Section three is based on explaining important elements of chemoinformatics. It gives an in-depth description of statistical and Bayesian techniques. Partial least square methods are well-known for their effectiveness to constructing accurate models in chemoinformatics. Chapter eight and nine not only explain PLS techniques but also motivate the further development and enhancement of these methods. Virtual screening is a very useful tool in drug design and development. A number of Bayesian approaches are presented in chapter ten and the efficacy of their applications to virtual screening is validated. The next chapter further explains the use of Bayesian and non-Bayesian learning methods for large scale virtual screening.
Integration of ideas from different fields like chemoinformatics, bioinformatics and systems biology is important for the development of methods to solving the challenging chemical problems. The research presented in section four is aimed to enhance the design of theses techniques. In chapter twelve an overview of a number of learning methods ranging from classical to modern approaches is given. The chapter also establishes efficacy for the tasks in chemoinformatics. Chapter thirteen highlights the key issues that need to be addressed to construct structure activity relationships models and introduces a useful tool for modeling human intestinal absorption. Mutagenicity is an unfavorable characteristic of drugs that can cause adverse effects. In chapter fourteen an overview of inductive logic programming (ILP) techniques, propositional methods within ILP, ensemble methods, probabilistic, and kernel methods is given to detect and identify mutagenic compounds. Chapter fifteen describes an exciting research avenue that is classification of odorants by using machine learning.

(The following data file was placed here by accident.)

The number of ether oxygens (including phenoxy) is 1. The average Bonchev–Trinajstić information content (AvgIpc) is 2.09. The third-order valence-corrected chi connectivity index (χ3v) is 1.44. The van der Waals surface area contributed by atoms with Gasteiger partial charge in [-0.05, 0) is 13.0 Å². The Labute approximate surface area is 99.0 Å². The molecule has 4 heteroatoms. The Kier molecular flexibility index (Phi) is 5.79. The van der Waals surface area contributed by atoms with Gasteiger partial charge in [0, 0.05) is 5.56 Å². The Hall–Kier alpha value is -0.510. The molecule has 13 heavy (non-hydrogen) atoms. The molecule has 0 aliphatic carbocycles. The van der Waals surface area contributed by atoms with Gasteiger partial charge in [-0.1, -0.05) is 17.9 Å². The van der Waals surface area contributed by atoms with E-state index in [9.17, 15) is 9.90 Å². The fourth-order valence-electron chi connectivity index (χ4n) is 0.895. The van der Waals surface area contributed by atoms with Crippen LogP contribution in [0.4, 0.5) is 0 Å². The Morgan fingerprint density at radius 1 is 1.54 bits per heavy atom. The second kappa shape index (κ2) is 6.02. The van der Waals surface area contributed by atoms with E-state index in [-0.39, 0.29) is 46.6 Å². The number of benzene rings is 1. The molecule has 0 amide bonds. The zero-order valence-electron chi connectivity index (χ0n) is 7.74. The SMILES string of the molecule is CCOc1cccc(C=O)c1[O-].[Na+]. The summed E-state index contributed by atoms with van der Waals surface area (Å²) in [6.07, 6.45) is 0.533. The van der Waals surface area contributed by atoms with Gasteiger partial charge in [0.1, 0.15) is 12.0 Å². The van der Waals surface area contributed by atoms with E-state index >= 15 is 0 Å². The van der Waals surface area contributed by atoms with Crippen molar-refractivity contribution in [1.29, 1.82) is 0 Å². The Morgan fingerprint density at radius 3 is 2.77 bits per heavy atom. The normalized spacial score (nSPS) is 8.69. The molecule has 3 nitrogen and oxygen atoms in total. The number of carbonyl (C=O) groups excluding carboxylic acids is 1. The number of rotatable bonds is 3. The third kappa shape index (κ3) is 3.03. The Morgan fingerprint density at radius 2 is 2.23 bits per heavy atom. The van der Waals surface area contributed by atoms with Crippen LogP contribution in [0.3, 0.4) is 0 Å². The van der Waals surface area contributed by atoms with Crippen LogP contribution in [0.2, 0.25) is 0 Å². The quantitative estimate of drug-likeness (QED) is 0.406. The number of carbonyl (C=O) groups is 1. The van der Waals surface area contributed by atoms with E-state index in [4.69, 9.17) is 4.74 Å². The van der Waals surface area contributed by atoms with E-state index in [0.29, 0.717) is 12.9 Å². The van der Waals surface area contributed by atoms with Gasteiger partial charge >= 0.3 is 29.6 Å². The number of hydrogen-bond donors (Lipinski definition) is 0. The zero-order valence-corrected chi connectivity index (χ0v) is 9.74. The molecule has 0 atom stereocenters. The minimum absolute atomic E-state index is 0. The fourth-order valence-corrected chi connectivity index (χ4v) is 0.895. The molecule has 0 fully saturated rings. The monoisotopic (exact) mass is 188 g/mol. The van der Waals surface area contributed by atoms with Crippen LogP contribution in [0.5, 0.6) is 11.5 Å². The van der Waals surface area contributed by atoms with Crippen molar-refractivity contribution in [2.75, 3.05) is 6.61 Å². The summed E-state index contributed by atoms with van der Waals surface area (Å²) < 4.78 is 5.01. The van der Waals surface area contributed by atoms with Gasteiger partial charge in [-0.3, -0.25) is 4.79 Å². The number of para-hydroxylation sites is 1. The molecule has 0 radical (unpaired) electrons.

The final section of the book is based on introducing machine learning for chemical genomics that requires useful computational approaches to investigate the relationship between chemical space of possible compounds and genomic space of possible genes or proteins. Chapter sixteen addresses the issue by presenting a number of machine learning approaches for predicting drug-target and ligand-protein interactions from the integration of chemical and genomic data on a large scale. Chapter seventeen presents research that integrates genomics and metabolomics to analyze enzymatic reactions on metabolic pathways, hence introducing tools that can solve challenges ranging from environmental issues to health problems.
As described in preceding paragraphs the book presents cutting edge tools and strategies to solving problems in chemoinformatics. It explains key elements of the filed. Authors have highlighted many future research directions that will foster multi-disciplinary collaborations and hence will lead to significant development and progress in the field of chemoinoformatics.
We want to thank IGI Global for the help in the processing of the book.
Huma Lodhi and Yoshihiro Yamanishi
Author(s)/Editor(s) BiographyHuma Lodhi obtained her Ph.D. in computer science from University of London. She is a researcher with the department of Computing, Imperial College London. She has published in leading international journals, books, conference proceedings and has edited a volume Elements of Computational Systems Biology (Wiley Series in Bioinformatics), (2010) by Huma M Lodhi and Stephen H Muggleton (Editors), Wiley. Her research interests are machine learning and data mining and their application to tasks in bioinformatics, chemoinformatics and computation systems biology.Yoshihiro Yamanishi is a faculty member at Centre for Computational Biology, Mines ParisTech, France. He is also a researcher in the department of Bioinformatics and Computational Systems Biology of Cancer, Mines ParisTech - Institut Curie - INSERM U900. He is working on statistics and machine learning for bioinformatics, chemoinformatics, and genomic drug discovery. He obtained his Ph.D in 2005 from Kyoto University in Japan. He was a post-doctoral research fellow at Center for Geostatistics, Ecole des Mines de Paris from 2005 to 2006. He was an assistant professor at Institute for Chemical Research, Kyoto University from 2006 to 2007.